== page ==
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Lessons Learned from Wisconsin Farmers

Lessons Learned from Wisconsin Farmers

Agriculture is a large economic driver for the state of Wisconsin, contributing $88.3 billion annually to the economy and providing 413,500 jobs, according to the state’s Department of Agriculture, Trade and Consumer Protection. Wisconsin is also the leading state for cheese production and home to 8,000 dairy farms – more than any another state.

During a recent trip to America’s Dairyland, I realized there’s much to learn about agriculture from Wisconsin farmers. A state with such a large agricultural influence provides a great perspective on the people involved, the values they hold and the challenges they face. Thanks to my visit to Wisconsin, I have a deeper understanding of and appreciation for American agriculture. Here’s why.

The resiliency and love of family that farmers demonstrate makes it clear that working in agriculture is much more than just a job.

  1. Farmers are resilient. They are working to overcome the economic difficulties of current times. Dairy prices are low and net farm income is at the third-lowest level in the last decade, behind 2016 and 2009. One of the farmers I visited said his farm is operating on a tighter budget than usual, which means he must be more resourceful than ever with equipment investments. To put things in perspective, he explained that this year’s profit for his family’s diversified farm would decrease by 25 percent. Yet, despite the hardships they face, farmers and ranchers will do what it takes to keep going until the hard times improve. They work until the job is done. Their passion will help them through.
  2. Family is important to those involved in agriculture. Today, 99 percent of U.S. farms are operated by families. Farmers and ranchers value working with their families and want to contribute to their family’s farming or ranching legacy. They want to pass their farms down to future generations and leave their land better than they found it. Stewardship and farm succession planning are priorities for those involved in agriculture. Passing a farm or ranch down to multiple generations can be complex and is one of the biggest challenges some farmers face.  The resiliency and love of family that farmers demonstrate makes it clear that working in agriculture is much more than just a job.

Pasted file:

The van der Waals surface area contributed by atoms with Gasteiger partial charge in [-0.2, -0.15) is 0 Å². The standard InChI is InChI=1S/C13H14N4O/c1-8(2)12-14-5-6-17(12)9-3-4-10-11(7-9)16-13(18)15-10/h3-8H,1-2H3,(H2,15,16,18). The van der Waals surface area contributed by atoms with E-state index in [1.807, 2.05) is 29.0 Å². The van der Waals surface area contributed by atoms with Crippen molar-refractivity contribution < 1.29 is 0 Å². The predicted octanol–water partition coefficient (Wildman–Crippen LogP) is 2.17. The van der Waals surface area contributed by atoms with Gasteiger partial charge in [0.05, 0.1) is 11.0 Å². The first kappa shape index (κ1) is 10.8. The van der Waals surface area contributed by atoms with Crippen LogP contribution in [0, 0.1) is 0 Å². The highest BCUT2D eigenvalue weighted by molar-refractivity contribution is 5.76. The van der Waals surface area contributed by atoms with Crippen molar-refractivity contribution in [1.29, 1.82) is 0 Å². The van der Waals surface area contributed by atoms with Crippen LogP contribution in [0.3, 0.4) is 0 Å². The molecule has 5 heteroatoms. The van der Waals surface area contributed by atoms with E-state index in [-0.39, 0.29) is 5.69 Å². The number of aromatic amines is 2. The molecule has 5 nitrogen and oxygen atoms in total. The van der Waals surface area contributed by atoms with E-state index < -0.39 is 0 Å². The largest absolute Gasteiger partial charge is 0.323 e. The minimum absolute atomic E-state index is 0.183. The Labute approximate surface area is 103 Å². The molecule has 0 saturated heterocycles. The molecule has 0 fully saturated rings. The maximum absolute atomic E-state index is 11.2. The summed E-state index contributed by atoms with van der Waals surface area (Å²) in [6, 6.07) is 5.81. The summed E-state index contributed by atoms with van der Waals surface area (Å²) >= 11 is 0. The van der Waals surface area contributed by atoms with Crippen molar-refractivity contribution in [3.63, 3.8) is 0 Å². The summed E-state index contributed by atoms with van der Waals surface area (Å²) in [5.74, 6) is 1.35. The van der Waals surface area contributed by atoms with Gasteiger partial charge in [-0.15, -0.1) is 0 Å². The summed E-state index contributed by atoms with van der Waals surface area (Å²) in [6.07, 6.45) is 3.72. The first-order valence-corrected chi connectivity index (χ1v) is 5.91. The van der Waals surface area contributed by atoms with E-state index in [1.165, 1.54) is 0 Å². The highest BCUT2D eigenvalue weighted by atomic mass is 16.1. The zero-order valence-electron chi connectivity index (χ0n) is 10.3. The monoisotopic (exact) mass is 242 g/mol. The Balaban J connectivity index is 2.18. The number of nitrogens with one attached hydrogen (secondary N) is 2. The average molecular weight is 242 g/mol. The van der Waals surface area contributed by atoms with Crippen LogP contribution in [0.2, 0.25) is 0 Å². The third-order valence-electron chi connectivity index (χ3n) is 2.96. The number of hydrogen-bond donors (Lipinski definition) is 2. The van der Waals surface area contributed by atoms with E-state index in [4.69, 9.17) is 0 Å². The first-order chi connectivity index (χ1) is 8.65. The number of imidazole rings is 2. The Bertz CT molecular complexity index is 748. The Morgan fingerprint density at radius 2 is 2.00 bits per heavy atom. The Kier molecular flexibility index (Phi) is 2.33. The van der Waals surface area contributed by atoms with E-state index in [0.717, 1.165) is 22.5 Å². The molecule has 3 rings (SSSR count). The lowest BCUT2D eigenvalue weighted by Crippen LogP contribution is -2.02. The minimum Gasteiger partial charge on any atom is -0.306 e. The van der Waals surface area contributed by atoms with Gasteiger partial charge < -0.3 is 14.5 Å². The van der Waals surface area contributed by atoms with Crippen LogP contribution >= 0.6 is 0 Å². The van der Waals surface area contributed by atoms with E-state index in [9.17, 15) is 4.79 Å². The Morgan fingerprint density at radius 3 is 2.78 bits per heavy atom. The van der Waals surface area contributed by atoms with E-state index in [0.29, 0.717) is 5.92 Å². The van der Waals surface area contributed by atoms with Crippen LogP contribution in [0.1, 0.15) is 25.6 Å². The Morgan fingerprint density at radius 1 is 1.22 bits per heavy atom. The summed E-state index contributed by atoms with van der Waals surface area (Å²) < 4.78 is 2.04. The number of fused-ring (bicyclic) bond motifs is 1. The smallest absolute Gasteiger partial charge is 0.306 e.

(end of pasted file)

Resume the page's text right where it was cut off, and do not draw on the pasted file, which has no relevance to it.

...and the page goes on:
3. Better support will help bring agriculture into the future. Wisconsin boasts many successful examples of support for agriculture. These include on-farm agritourism ventures, a culture of agricultural advocacy and a strong restaurant industry connection to farms. Agriculture advocacy organizations, like Wisconsin Farm Bureau, support farmers and ranchers and help advance their legislative priorities. Culver’s Restaurants, a burger chain launched in Wisconsin, increases awareness of farmers’ contributions to the company’s famous butter burger and frozen custard through a “Thank You Farmers” campaign. Culver’s also invests in the development of young  people, through a partnership with National FFA. This is in addition to helping revitalize rural America by renovating barns.

These lessons learned from Wisconsin farmers about agriculture and the lifestyle it supports are invaluable as efforts continue to sustain advance this important industry.

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